Endurance riding is a fun discipline that lots of different horses and riders can get involved with. Whilst you might associate the sport with super fit Arabs covering hundreds of miles, there are different distances to suit all abilities. So, if you’re thinking about trying out endurance riding here is how to get started.
This blog covers:
Horse & Rider Fitness
All sizes, breeds and ages of horses can get involved but they do need to be up to the job. If your horse is only ridden around the block a couple of times a week, you’ll need to gradually increase their workload.
A mix of fast and slow work across different terrains will help prepare them for endurance. Not only does this help to increase stamina but also builds muscles and reduces the risk of injury. Work back from the date of your first endurance ride to help plan your rides.
It’s not just your horse that needs to be fit but you too. Spending more time in the saddle to build up your horse’s fitness will help with this. Supplementing riding with some at-home workouts can help to build your own strength and stamina so you and your horse are both at your best on competition day.
Tack & EquipmentWhen we think of endurance riding, brightly coloured tack usually comes to mind. When you’re just starting out it’s fine to use your normal tack. If you get the endurance bug though you might want to get some tack designed specifically for the sport.
Endurance bridles are typically lightweight and easy to care for. The material can also withstand all of the sloshing of water to cool your horse down after a ride. Some of our favourite bridles include the Zilco Ultra and Marathon.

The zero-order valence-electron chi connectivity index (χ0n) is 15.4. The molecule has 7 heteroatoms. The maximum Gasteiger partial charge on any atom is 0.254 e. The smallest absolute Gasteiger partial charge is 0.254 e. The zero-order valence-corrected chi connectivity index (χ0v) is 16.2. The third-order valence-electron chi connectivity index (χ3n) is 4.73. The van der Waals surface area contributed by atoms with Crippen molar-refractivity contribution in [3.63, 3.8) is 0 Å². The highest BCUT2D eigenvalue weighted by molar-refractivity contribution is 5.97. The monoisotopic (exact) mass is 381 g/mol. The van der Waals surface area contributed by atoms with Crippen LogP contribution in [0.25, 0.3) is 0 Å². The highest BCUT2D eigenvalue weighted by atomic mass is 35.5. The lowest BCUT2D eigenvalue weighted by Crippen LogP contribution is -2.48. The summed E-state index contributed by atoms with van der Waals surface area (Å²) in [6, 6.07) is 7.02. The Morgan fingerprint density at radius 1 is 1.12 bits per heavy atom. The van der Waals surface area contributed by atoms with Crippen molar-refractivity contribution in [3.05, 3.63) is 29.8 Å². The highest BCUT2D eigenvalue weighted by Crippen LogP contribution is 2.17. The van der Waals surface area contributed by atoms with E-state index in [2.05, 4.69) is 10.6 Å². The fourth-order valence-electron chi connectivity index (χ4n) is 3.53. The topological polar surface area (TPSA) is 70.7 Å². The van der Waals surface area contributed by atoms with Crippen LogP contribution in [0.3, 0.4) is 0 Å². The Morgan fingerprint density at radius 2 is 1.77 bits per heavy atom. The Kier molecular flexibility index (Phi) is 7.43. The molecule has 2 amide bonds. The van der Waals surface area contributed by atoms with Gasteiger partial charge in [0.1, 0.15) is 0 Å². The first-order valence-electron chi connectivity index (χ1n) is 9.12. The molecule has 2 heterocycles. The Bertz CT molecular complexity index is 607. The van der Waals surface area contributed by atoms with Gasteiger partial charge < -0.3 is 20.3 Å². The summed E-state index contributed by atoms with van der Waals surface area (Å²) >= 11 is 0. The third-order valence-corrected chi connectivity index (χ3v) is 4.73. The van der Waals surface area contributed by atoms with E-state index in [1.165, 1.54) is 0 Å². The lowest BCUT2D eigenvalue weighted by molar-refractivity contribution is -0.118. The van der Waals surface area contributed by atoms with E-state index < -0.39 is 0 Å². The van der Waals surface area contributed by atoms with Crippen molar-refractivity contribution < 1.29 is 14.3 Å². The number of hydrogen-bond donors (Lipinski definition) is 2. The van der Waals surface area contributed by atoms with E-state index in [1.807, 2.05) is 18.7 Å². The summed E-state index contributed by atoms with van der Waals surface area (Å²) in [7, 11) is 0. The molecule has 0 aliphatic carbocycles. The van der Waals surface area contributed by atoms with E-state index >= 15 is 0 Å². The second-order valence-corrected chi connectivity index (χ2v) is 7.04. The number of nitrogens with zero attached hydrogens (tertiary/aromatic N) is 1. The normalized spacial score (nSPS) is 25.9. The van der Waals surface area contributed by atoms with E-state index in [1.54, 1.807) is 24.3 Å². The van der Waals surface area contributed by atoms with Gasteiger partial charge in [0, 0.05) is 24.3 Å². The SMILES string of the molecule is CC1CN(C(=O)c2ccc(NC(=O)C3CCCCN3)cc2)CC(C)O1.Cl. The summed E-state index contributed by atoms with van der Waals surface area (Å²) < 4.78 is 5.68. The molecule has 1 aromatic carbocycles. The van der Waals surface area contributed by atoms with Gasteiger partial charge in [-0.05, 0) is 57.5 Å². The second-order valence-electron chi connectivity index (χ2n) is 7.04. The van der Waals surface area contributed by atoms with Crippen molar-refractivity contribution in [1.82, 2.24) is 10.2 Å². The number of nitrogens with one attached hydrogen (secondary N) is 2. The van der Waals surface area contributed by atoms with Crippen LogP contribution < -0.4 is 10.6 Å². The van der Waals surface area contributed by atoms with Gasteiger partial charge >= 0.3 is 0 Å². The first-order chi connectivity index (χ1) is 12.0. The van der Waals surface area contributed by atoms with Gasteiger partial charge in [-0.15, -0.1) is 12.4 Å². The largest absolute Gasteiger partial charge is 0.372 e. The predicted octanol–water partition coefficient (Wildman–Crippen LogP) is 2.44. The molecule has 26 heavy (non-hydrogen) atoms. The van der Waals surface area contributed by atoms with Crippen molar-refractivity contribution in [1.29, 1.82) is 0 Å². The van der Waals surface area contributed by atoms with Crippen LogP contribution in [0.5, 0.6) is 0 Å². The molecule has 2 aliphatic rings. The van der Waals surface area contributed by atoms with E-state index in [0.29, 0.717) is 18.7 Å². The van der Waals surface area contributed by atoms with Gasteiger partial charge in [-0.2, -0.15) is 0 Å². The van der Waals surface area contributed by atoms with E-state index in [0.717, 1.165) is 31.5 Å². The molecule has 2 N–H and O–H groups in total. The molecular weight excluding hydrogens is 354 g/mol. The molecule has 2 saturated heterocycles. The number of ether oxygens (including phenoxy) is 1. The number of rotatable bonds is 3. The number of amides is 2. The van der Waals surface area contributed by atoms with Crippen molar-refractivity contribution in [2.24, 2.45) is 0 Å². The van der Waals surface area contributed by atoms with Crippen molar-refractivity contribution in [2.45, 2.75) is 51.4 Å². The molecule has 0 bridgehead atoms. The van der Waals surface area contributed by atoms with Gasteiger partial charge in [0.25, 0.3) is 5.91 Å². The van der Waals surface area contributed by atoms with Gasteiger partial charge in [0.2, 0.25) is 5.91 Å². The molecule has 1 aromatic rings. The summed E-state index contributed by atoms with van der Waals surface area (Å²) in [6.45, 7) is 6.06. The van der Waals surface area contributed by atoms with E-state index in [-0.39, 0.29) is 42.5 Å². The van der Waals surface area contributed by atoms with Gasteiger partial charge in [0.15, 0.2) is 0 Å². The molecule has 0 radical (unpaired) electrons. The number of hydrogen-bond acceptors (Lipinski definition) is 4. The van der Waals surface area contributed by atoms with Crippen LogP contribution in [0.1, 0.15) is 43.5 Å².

Wide-based stirrups help to distribute weight and can be more comfortable for long distances. Some riders also like to use a cage on their stirrups to prevent the foot sliding through. The Compositi Reflex Stirrups feature a shock absorbing layer and can also be fitted with toe cages.
Look for breathable fabric in a saddlecloth to wick away sweat. We like the Zilco Airflow Saddle Pad which offers comfortable padding and also has grips to keep it secure.
Lightweight, breathable fabrics are ideal for endurance riding. Riding tights are a popular option thanks to their stretchy, comfy design.
Don’t forget your riding hat. Endurance GB requires riders to wear hats that meet current guidelines. If you’re in need of a new hat, the Oscar Lite Sports Helmet could be a good option as it’s very cooling and lightweight but meets European and American safety standards.
A drink bottle bag is handy not just for endurance riding but long rides on summer days. The Zilco Drink Bottle Bag easily clips to a D-ring for hydration on the go. A saddle bag is also a good way to carry more kit if needed.
Types of Endurance Rides
In the UK, there are three types of endurance rides: pleasure, graded, and competitive.
Pleasure Rides are around 10 to 20 miles and a good choice for your first endurance ride. These are not timed and there are no vet checks so it’s an easy way to have a go.
Graded Endurance Rides are 20 to 50 miles and are timed. A vet will also assess your horse before and after the ride.
Competitive Endurance Rides are the highest level and can be up to 100 miles! Instead of this being based on time, like the Graded Endurance Ride, the riders compete against each other. Horse and riders must work their way up the levels before competing in one of these rides.
There are different endurance riding groups across the UK that run training sessions and events. Check out the Endurance GB website to find your local branch. Whether you just want to try something new, or are aiming for the highest levels of the sport, we hope you and your horse enjoy endurance riding.